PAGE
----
Summers is a Treasure in the World of Museums

Published: April 17, 2017 | Author: Ashley H Pollock | Read Time: 3 minutes

Reece SummersAs the Southern Utah Museum of Art reaches its 9th month of operation, Reece Summers says goodbye to Cedar City. At the end of April, Reece Summers will be retiring from Southern Utah University. During his time in Cedar City, he became dear friends with landscape artist Jimmie F. Jones, fostered relationships with multiple government and art entities, and brought Southern Utah Museum of Art to life.

Shauna Mendini, Dean of the College of Performing and Visual Arts, said, “Reece has a wonderful skill in creating relationships and has made relevant partnerships with the National Parks Service, the Paiute Tribal Council, the Bureau of Land Management and others. He initiated the on-going Artist in Residence Program at Zion National Park by administering the jurying process. Additionally, his connection to the art world has benefited student learning and increased community engagement by bringing innovative exhibits that spark imagination.”

With over 30 years of professional experience managing university museums and collections housed within those museums, Summers brought a wealth of knowledge to SUU. He began his career as the curator of the Montana State University Museum of the Rockies. He later moved on to serve as the Managing Curator of the Utah State University American West Heritage Center for seven years. While there, he was the steward over the permanent collection that included art and material culture associated with the intermountain West. His last position prior to coming to SUU was a Fellow and Curator at Great Plains Art Museum, part of the Center for Great Plains Studies at the University of Nebraska-Lincoln.

Donna Law, Chair of the Utah Museum Services Advisory Board and longtime advocate for the arts, said, “Reece was at SUU at just the right time to bring the idea of a museum to a dynamic educational and architecturally stunning reality. His knowledge and experience combined to create an exciting destination for arts enthusiasts of all ages.”

Jim Aton, Professor of English at SUU, said, “Reece gives students the extraordinary freedom with just the minimum of guidance so that they can take on projects that most university museums would only give to professional staff. He lets them soar. He treats them like professionals, and they consistently rise to the occasion – even surpassing what Reece thought they could do. He treats them with kindness, compassion, and respect. They know that working with him, they are getting an absolutely first-rate education into how to run a gallery or museum.”SUMA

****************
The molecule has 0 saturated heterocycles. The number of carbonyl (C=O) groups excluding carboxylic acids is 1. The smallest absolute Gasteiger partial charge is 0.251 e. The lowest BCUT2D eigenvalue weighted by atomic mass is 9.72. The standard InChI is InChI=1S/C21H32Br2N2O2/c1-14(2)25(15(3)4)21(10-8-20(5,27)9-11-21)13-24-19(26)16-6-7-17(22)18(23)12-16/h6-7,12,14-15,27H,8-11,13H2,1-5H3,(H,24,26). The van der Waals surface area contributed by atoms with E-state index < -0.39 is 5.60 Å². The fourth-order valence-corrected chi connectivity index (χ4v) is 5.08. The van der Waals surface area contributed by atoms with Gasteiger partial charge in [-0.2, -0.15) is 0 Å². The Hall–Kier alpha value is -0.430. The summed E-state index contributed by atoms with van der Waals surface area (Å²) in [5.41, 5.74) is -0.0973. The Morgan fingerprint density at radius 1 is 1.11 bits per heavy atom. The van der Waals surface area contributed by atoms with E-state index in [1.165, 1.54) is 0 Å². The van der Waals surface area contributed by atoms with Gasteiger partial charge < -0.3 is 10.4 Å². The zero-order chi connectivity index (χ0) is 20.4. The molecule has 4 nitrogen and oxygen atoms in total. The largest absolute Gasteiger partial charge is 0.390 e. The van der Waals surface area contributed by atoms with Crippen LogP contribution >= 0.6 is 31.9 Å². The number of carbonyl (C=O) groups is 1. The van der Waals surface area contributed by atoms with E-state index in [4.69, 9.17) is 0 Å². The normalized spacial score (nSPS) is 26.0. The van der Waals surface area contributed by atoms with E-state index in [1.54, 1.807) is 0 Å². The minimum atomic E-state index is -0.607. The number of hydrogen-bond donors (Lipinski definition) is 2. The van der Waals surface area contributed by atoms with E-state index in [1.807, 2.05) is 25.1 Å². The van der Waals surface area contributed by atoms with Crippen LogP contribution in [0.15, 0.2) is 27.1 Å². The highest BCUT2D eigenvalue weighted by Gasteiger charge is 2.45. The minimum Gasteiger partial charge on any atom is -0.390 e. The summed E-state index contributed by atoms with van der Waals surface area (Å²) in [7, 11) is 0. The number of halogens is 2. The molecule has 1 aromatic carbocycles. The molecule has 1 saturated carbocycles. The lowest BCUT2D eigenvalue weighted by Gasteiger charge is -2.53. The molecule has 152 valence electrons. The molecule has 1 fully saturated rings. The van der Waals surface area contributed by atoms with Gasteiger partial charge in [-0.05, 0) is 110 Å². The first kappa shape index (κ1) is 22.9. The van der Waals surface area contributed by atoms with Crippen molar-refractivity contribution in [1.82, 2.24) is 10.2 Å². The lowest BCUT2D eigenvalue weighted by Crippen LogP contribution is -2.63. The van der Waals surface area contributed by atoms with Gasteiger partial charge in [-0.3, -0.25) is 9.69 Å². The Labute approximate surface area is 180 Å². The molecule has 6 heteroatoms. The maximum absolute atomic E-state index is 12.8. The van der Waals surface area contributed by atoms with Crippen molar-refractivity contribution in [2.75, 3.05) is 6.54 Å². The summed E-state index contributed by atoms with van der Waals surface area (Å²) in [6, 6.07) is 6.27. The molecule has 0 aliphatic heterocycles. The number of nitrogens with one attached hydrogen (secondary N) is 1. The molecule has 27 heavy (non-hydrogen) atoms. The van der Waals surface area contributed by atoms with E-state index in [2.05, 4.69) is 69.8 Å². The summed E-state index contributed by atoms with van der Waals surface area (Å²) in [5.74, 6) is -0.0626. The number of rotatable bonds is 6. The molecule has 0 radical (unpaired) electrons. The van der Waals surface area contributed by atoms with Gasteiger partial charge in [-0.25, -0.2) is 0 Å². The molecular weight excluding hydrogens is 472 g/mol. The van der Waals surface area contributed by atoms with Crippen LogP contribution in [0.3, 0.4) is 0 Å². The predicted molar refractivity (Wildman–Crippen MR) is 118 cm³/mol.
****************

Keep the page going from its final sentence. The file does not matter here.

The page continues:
Colette Cox, Chair of the Friends of SUMA, said, “Reece Summers has been incredibly supportive of the Friends of the Braithwaite Gallery and now Friends of SUMA over the years.  He understood the importance of engaging local, passionate, art lovers who have the energy and resources to raise funds and support the arts.  He will be greatly missed.”

Joanne Brattain, Chair of the SUMA Advisory Board, said, “Over the last eight years, while SUMA was being designed, built and opened, Reece was always at least one step ahead, quietly keeping everyone on track towards our goal. He is a wonderful mentor to both students and volunteers. I will miss him personally and professionally; for me, SUMA will always be ‘the house that Reece built.’”

Completing his 10-year career at SUU, Summers will be presented with the Trustees Award of Excellence - Staff Award at the university’s 118th Annual Commencement. This much deserved award honors all that he has done for Southern Utah University. Summers served as a leader in many areas of the University. He collaborated with not only the College of Performing and Visual Arts, but many departments throughout the campus.

SUU and SUMA are honored to have worked with such a cultural giant. We wish him well as he moves on to the next big adventure.

Contact Information:

Contact the Office of Marketing Communication

This article was published more than 5 years ago and might contain outdated information or broken links. As a result, its accuracy cannot be guaranteed.